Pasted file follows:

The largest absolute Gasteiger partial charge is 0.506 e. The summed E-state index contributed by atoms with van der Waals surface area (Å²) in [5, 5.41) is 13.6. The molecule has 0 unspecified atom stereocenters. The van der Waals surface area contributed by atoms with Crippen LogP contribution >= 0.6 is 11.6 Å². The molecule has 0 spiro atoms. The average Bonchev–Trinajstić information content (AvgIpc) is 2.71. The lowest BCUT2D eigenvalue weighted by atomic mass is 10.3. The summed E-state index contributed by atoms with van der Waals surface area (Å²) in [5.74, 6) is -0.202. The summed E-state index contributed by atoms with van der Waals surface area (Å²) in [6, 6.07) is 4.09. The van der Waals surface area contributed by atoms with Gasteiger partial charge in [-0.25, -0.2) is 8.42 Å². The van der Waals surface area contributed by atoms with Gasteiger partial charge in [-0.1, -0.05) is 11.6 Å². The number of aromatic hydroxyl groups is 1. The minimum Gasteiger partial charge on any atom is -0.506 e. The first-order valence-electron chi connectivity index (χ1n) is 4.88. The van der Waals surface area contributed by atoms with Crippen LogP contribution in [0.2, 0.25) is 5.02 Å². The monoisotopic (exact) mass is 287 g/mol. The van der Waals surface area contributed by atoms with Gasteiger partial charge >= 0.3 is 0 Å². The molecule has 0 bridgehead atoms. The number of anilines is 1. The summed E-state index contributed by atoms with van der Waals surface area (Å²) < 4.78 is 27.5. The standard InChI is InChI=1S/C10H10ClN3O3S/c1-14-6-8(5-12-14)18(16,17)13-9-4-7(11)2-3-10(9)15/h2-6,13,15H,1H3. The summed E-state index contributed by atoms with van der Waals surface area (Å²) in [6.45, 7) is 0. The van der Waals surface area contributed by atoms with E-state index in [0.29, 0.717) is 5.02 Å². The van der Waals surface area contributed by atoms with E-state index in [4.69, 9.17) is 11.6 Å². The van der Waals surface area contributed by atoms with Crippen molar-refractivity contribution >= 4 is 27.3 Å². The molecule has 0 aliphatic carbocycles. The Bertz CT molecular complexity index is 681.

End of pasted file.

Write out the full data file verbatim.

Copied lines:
The largest absolute Gasteiger partial charge is 0.506 e. The summed E-state index contributed by atoms with van der Waals surface area (Å²) in [5, 5.41) is 13.6. The molecule has 0 unspecified atom stereocenters. The van der Waals surface area contributed by atoms with Crippen LogP contribution >= 0.6 is 11.6 Å². The molecule has 0 spiro atoms. The average Bonchev–Trinajstić information content (AvgIpc) is 2.71. The lowest BCUT2D eigenvalue weighted by atomic mass is 10.3. The summed E-state index contributed by atoms with van der Waals surface area (Å²) in [5.74, 6) is -0.202. The summed E-state index contributed by atoms with van der Waals surface area (Å²) in [6, 6.07) is 4.09. The van der Waals surface area contributed by atoms with Gasteiger partial charge in [-0.25, -0.2) is 8.42 Å². The van der Waals surface area contributed by atoms with Gasteiger partial charge in [-0.1, -0.05) is 11.6 Å². The number of aromatic hydroxyl groups is 1. The minimum Gasteiger partial charge on any atom is -0.506 e. The first-order valence-electron chi connectivity index (χ1n) is 4.88. The van der Waals surface area contributed by atoms with Crippen LogP contribution in [0.2, 0.25) is 5.02 Å². The monoisotopic (exact) mass is 287 g/mol. The van der Waals surface area contributed by atoms with Gasteiger partial charge >= 0.3 is 0 Å². The molecule has 0 bridgehead atoms. The number of anilines is 1. The summed E-state index contributed by atoms with van der Waals surface area (Å²) < 4.78 is 27.5. The standard InChI is InChI=1S/C10H10ClN3O3S/c1-14-6-8(5-12-14)18(16,17)13-9-4-7(11)2-3-10(9)15/h2-6,13,15H,1H3. The summed E-state index contributed by atoms with van der Waals surface area (Å²) in [6.45, 7) is 0. The van der Waals surface area contributed by atoms with E-state index in [0.29, 0.717) is 5.02 Å². The van der Waals surface area contributed by atoms with E-state index in [4.69, 9.17) is 11.6 Å². The van der Waals surface area contributed by atoms with Crippen molar-refractivity contribution >= 4 is 27.3 Å². The molecule has 0 aliphatic carbocycles. The Bertz CT molecular complexity index is 681.